However, you can rest assured that you’ll be meeting your body’s magnesium needs for optimal health and performance with a little supplemental boost.

How Can Magnesium Help Me Feel Better

So, if you’re not already convinced that ensuring adequate magnesium can help you feel your best, continue reading this section to gain a better understanding of how exactly magnesium can support your health. 

Here’s a list of some of the main benefits of magnesium:

Supports a Good Night’s Sleep

There is a significant amount of research to support magnesium’s role in improving sleep quality. 

Having adequate magnesium can help someone fall asleep and stay asleep better than someone who does not get enough magnesium in their diet (6).

But how exactly does magnesium have this power? Interestingly, magnesium is involved in neurotransmitter processes that are integral to the body’s sleep cycles. 

May Reduce Headaches

If you’re someone who gets frequent headaches or migraines it might be time to take a closer look at your magnesium intake. 

There is research to suggest that people with migraines are more likely to have overall low magnesium status (7).

To help treat a headache and reduce the pain in the moment, try taking a magnesium supplement to help. What’s even better, consider taking a supplement containing magnesium on a regular basis to help prevent the onset of headaches or migraines (8). 

Improves Blood Sugar Regulation

Magnesium also can be helpful for those looking to regulate their blood sugar levels. It’s been found that people who consume more magnesium actually have a reduced risk of developing type 2 diabetes (9).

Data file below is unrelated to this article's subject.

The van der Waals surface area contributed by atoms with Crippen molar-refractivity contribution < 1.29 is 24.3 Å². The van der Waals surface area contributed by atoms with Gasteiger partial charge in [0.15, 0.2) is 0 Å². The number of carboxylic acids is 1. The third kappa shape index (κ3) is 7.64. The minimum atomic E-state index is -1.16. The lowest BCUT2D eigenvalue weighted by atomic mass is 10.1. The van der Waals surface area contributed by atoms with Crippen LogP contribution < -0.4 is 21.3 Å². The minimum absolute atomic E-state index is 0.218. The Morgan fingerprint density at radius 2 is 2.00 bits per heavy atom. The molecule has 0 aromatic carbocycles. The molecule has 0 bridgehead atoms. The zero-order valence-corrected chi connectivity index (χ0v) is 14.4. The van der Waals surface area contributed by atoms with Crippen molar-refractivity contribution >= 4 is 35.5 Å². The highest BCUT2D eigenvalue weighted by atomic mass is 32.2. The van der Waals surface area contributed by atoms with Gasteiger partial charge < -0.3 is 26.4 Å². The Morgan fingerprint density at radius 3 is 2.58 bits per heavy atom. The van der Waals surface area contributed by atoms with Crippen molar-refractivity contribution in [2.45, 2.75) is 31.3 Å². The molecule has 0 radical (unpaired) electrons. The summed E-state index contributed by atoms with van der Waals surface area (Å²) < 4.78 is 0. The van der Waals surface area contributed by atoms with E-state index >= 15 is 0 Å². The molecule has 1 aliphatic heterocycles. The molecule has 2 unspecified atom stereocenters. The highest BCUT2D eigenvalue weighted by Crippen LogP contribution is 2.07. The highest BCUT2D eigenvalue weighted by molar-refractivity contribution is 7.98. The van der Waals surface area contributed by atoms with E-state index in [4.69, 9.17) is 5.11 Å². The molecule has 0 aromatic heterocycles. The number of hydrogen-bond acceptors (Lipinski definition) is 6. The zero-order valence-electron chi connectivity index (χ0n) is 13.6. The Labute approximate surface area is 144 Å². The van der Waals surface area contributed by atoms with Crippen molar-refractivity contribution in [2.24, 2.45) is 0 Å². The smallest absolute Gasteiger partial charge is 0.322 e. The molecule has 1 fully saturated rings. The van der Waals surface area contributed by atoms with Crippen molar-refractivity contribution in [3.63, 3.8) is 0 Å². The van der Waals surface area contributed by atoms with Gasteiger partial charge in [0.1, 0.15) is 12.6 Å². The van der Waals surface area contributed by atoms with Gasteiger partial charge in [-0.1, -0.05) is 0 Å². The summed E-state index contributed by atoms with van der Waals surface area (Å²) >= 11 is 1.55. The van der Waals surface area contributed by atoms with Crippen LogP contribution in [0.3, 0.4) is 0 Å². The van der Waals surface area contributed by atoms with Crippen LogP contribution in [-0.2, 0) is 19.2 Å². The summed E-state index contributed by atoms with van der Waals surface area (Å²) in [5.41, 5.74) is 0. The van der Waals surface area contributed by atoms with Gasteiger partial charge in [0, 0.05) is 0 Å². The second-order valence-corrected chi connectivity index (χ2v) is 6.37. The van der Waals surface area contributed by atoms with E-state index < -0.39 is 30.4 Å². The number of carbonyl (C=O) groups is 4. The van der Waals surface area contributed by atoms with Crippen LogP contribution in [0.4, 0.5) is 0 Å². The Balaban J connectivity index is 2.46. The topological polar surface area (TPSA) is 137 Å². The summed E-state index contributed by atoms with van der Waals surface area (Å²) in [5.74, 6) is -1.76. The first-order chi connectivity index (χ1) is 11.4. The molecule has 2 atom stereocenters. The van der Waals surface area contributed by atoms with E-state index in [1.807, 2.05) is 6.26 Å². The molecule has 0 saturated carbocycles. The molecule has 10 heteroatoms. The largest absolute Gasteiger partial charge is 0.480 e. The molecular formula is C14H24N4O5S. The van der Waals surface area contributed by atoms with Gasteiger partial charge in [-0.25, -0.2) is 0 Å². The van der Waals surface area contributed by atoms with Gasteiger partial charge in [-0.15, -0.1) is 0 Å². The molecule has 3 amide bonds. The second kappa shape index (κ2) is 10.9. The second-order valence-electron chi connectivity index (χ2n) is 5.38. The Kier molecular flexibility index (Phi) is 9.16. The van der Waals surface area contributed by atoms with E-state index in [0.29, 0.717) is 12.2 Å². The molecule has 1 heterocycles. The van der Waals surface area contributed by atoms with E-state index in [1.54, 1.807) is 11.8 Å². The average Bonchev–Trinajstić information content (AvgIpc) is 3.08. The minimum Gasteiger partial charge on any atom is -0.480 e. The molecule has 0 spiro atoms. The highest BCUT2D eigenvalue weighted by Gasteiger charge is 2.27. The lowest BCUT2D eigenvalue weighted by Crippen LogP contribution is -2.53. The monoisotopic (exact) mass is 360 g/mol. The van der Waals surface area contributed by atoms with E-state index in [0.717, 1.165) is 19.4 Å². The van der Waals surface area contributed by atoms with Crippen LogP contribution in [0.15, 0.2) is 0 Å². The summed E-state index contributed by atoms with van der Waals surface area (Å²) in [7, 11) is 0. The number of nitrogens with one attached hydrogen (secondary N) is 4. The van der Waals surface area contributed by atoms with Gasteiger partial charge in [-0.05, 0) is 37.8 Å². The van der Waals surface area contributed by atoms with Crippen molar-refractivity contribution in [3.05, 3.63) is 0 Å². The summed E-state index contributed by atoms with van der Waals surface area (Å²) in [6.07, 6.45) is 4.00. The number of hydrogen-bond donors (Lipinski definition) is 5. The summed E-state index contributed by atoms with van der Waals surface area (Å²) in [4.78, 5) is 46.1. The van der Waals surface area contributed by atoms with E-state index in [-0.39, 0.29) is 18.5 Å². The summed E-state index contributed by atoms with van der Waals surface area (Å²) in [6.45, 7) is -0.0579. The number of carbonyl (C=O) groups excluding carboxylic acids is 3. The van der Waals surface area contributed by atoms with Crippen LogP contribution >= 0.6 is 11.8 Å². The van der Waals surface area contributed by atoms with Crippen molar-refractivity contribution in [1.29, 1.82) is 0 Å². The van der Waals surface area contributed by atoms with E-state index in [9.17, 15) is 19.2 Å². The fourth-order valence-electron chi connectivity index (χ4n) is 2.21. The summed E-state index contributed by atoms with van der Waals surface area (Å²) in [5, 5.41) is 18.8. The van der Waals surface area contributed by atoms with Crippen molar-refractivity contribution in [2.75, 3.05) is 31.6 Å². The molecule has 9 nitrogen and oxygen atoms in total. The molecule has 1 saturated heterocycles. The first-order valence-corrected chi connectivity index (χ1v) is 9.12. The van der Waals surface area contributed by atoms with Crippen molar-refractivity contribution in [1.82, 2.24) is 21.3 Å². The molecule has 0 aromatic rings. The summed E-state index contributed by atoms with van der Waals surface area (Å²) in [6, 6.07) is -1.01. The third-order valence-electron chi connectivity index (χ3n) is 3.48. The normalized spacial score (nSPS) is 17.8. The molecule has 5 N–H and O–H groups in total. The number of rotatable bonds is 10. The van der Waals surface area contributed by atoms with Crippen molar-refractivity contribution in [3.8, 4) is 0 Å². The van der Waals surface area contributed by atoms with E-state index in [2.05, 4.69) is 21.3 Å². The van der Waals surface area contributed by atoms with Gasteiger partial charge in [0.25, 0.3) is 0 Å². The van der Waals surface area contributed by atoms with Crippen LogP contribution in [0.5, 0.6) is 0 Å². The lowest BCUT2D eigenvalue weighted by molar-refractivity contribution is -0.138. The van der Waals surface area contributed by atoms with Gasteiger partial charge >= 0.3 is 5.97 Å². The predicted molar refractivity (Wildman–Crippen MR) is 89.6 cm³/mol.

Magnesium helps improve blood sugar by enhancing insulin sensitivity, therefore reducing the spike in blood sugar after meals. 

The extent to which magnesium reduces and regulates blood sugar largely depends on how much magnesium someone is consuming. It’s important to note that if you’re already getting enough magnesium in your diet, overdoing it with more magnesium does not likely offer an additional benefit. 

Supports Stress Reduction 

Perhaps one of magnesium’s benefits that we could all benefit from has to do with its ability to support stress reduction. Stress is a normal part of the human experience, and we’re all going to face it throughout life. 

However, by simply ensuring adequate magnesium on a daily basis, you could reduce your stress levels in potentially large ways. Research suggests that magnesium glycinate supports those with anxiety and other mental health disorders. 

In fact, low levels of magnesium have been associated with an increased risk of depression (10).

Of course, if you are struggling with your mental health it is important to seek help from a professional. However, a healthy diet and adequate magnesium, in particular, may be important to consider. 

Boosts Exercise Performance 

For anyone looking to enhance their athletic performance, it’s important to not only focus on adequate protein and carbohydrates but also consider micronutrients like magnesium.

Magnesium is integral to muscle contraction and muscle power. Studies show that those with higher magnesium intake often have higher muscle mass and greater strength compared to those who are low in magnesium (11). 

Side Effects of Taking Magnesium: Can I Take Too Much?

As with anything, moderation and balance are key. It’s best to stick to the recommended daily intake for men and women. Which, as a reminder, is 420 and 320 mg daily, respectively. 

It’s important to not get carried away and adopt the mindset that more is better. In fact, just meeting your body’s needs is all you need to do for optimal health.  

Exceeding this amount, especially in supplement form has been associated with some gastrointestinal distress such as nausea, cramping, and diarrhea. 

Final Thoughts

Magnesium is key for so many processes in the body that enable us to function every day. From supporting mental health to improving exercise performance, reducing headaches, helping us sleep better, and more – magnesium’s importance is obvious. 

Unfortunately, most people are not actually getting the amount of magnesium they need on a daily basis. We can get magnesium from foods such as leafy greens, beans, whole grains, as well as nuts and seeds. 

However, it can be difficult to consume enough of the right foods every day to get enough magnesium, which is why supplements can be quite helpful to fill any gaps in our diet.